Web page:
Developed by Hannah Ahlblad, a recent graduate of Wellesley College cross-registered at MIT's School of Architecture + Planning, this article explores the potential of merging bamboo and concrete, harnessing the strengths of both materials to create a sustainable, durable and affordable material for use in developing countries. Hannah’s project was created in conclusion to the semester-long emergent materials elective taught by Professor John E. Fernández, Director of MIT’s Building Technology Program.

In the rapidly developing economies of East Asia and Latin America, urban architecture often seeks to combine the local heritage with the prestige of Western contemporary form and practices. The materials used in urban areas of these growing cities follow the steel, glass, and concrete technology used elsewhere. Usually, emerging materials research looks at the structural properties and applications of materials under scientific development. Less consideration has been given to ancient building materials and their interaction with today’s engineering.

This Temporary Treetop Hotel Lets You Sleep "With the Birds"

01:00 - 16 July, 2014

Chinese architecture firm Penda, known for their ecologically sensitive designs, has redesigned the tent in a bold new way for the AIM "Legend Of The Tent" Competition. Their proposal, ”One With The Birds," is a flexible and sustainable structure that integrates sleeping pods into the forest canopy. Inspired by Native American Tipis, which are moveable and reusable, the structure, made from bamboo sticks latched together with rope, leaves no impact on the site nor causes any harm to the bamboo itself. 

A mock-up of the project will soon be installed as a temporary hotel. According to the architects, “after the temporary hotel is deconstructed, the materials can be reused as scaffolding on a construction site or reused as another temporary hotel on a different location.”

Learn more about this remarkable structure, after the break.

Courtesy of Penda Courtesy of Penda Courtesy of Penda Courtesy of Penda +22

Bamboo: A Viable Alternative to Steel Reinforcement?

00:00 - 8 June, 2014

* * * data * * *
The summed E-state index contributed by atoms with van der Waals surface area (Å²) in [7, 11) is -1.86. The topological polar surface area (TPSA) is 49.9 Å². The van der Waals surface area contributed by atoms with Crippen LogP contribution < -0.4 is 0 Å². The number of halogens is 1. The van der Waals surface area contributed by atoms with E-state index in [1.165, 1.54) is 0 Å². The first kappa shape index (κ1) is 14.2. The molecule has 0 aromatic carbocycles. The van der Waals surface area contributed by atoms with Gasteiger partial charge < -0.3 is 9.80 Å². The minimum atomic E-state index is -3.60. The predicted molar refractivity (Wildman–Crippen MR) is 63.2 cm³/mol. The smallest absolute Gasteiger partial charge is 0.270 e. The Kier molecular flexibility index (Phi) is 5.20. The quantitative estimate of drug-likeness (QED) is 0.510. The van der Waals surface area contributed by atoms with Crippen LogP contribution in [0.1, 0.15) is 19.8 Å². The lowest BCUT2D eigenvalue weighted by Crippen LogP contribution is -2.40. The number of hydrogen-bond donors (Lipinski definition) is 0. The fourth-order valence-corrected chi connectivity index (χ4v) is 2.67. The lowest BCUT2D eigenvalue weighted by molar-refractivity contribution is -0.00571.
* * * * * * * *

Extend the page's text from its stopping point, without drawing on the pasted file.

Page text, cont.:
bamboo reinforcement. Image © Professorship of Architecture and Con- struction Dirk E. Hebel, ETH 3) Zürich / FCL Singapore
bamboo reinforcement. Image © Professorship of Architecture and Con- struction Dirk E. Hebel, ETH 3) Zürich / FCL Singapore

Developing countries have the highest demand for steel-reinforced concrete, but often do not have the means to produce the steel to meet that demand.  Rather than put themselves at the mercy of a global market dominated by developed countries, Singapore’s Future Cities Laboratory suggests an alternative to this manufactured rarity: bamboo.  Abundant, sustainable, and extremely resilient, bamboo has potential in the future to become an ideal replacement in places where steel cannot easily be produced.

2013 Foster + Partners Prize Awarded to John Naylor

00:00 - 25 June, 2013
‘Bamboo Lakou’ / John Naylor
‘Bamboo Lakou’ / John Naylor

The Architectural Association and Foster + Partners have announced John Naylor of Diploma Unit 16 as the 2013 Foster + Partners Prize recipient for his project ‘Bamboo Lakou’. Presented annually, the award is presented to an AA Diploma student whose portfolio best addresses the themes of sustainability and infrastructure. 

Brett Steele, Director of the Architectural Association School of Architecture, said: “John Naylor’s project demonstrates the ways in which infrastructural ideas – and architectural imagination – might today expand beyond the clichés of Modernism to become life itself, literally breathing life into communities, cities and entire countries – today and long into the future.”

Globe/Hedron Rooftop Farm / Conceptual Devices

11:00 - 21 June, 2012
Courtesy of Conceptual Devices
Courtesy of Conceptual Devices

The Globe/Hedron Rooftop Farm is a bamboo greenhouse designed to organically grow fish and vegetables on top of generic flat roofs. Designed by Conceptual Devices, the structure is optimized for aquaponic farming techniques: the fish’s water nourishes the plants and plants clean the water for the fish. Using this farming technique, the design is optimized to feed four families of four all year round. More images and designers’ description after the break.

Mud Structure / Architecture for Humanity Tehran - Rai Studio

23:00 - 8 April, 2012
© Mahsa Masoudi
© Mahsa Masoudi

The exploratory mud structure project, designed and built by Architecture for Humanity Tehran (Rai Studio) + Architecture Faculty of Razi University, demonstrates a strong focus on humanitarian design through sustainable and low budget construction methodologies. The workshop not only provided the students with an enriched academic experience, but the opportunity to reach out to an underdeveloped region. More images and their description after the break.

"Thicket" - Installation / Sanders Pace Architecture

07:30 - 10 September, 2011
© Sanders Pace Architecture
© Sanders Pace Architecture

Architect: Sanders Pace Architecture Location: Manchester, Tennessee Project Team: Brandon Pace, Michael Davis, Michael Aktalay, Larry Davis, Matthew Davis, Carah Ferry, Will Spencer, Garrett Ferry, Ashley Pace, John Sanders, Stephanie Dowdy, David Scott, Shane Elliot, Leslie Smith Project Area: 900 SF (x2 pods) Project Year: Summer 2011 Photographs:  Sanders Pace Architecture 

© Sanders Pace Architecture © Sanders Pace Architecture © Sanders Pace Architecture © Sanders Pace Architecture +11

International Bamboo and Rattan Products Ideas Competition

20:00 - 23 June, 2010

On the occasion of the 2010 World Expo in Shanghai, INBAR and the Federation of Hong Kong Industries are organizing the International Bamboo and Rattan Products Ideas Competition to help drive green practices in cities around the world.